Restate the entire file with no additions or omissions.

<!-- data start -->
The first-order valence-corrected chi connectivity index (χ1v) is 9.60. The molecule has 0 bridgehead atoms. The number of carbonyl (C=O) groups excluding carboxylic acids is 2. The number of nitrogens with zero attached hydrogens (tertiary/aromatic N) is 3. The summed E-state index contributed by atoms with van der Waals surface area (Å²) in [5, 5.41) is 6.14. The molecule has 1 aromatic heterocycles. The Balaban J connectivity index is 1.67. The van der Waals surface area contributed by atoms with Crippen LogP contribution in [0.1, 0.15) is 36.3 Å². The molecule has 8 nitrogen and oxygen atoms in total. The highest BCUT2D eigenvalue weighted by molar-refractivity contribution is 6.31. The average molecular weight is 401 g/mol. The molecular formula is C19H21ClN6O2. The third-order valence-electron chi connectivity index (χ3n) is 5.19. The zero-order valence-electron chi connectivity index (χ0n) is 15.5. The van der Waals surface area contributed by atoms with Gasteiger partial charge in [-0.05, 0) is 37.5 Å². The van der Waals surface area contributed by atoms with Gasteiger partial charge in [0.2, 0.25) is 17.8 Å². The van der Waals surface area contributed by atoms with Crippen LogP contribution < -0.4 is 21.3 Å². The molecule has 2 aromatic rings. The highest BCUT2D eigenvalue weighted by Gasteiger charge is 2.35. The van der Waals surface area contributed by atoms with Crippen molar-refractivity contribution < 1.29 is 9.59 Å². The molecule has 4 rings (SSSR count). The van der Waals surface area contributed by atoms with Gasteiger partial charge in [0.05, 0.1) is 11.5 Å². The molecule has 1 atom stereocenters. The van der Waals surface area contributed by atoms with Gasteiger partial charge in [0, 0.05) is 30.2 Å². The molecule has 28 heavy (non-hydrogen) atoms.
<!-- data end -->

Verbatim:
The first-order valence-corrected chi connectivity index (χ1v) is 9.60. The molecule has 0 bridgehead atoms. The number of carbonyl (C=O) groups excluding carboxylic acids is 2. The number of nitrogens with zero attached hydrogens (tertiary/aromatic N) is 3. The summed E-state index contributed by atoms with van der Waals surface area (Å²) in [5, 5.41) is 6.14. The molecule has 1 aromatic heterocycles. The Balaban J connectivity index is 1.67. The van der Waals surface area contributed by atoms with Crippen LogP contribution in [0.1, 0.15) is 36.3 Å². The molecule has 8 nitrogen and oxygen atoms in total. The highest BCUT2D eigenvalue weighted by molar-refractivity contribution is 6.31. The average molecular weight is 401 g/mol. The molecular formula is C19H21ClN6O2. The third-order valence-electron chi connectivity index (χ3n) is 5.19. The zero-order valence-electron chi connectivity index (χ0n) is 15.5. The van der Waals surface area contributed by atoms with Gasteiger partial charge in [-0.05, 0) is 37.5 Å². The van der Waals surface area contributed by atoms with Gasteiger partial charge in [0.2, 0.25) is 17.8 Å². The van der Waals surface area contributed by atoms with Crippen LogP contribution < -0.4 is 21.3 Å². The molecule has 2 aromatic rings. The highest BCUT2D eigenvalue weighted by Gasteiger charge is 2.35. The van der Waals surface area contributed by atoms with Crippen molar-refractivity contribution < 1.29 is 9.59 Å². The molecule has 4 rings (SSSR count). The van der Waals surface area contributed by atoms with Gasteiger partial charge in [0.05, 0.1) is 11.5 Å². The molecule has 1 atom stereocenters. The van der Waals surface area contributed by atoms with Gasteiger partial charge in [0, 0.05) is 30.2 Å². The molecule has 28 heavy (non-hydrogen) atoms.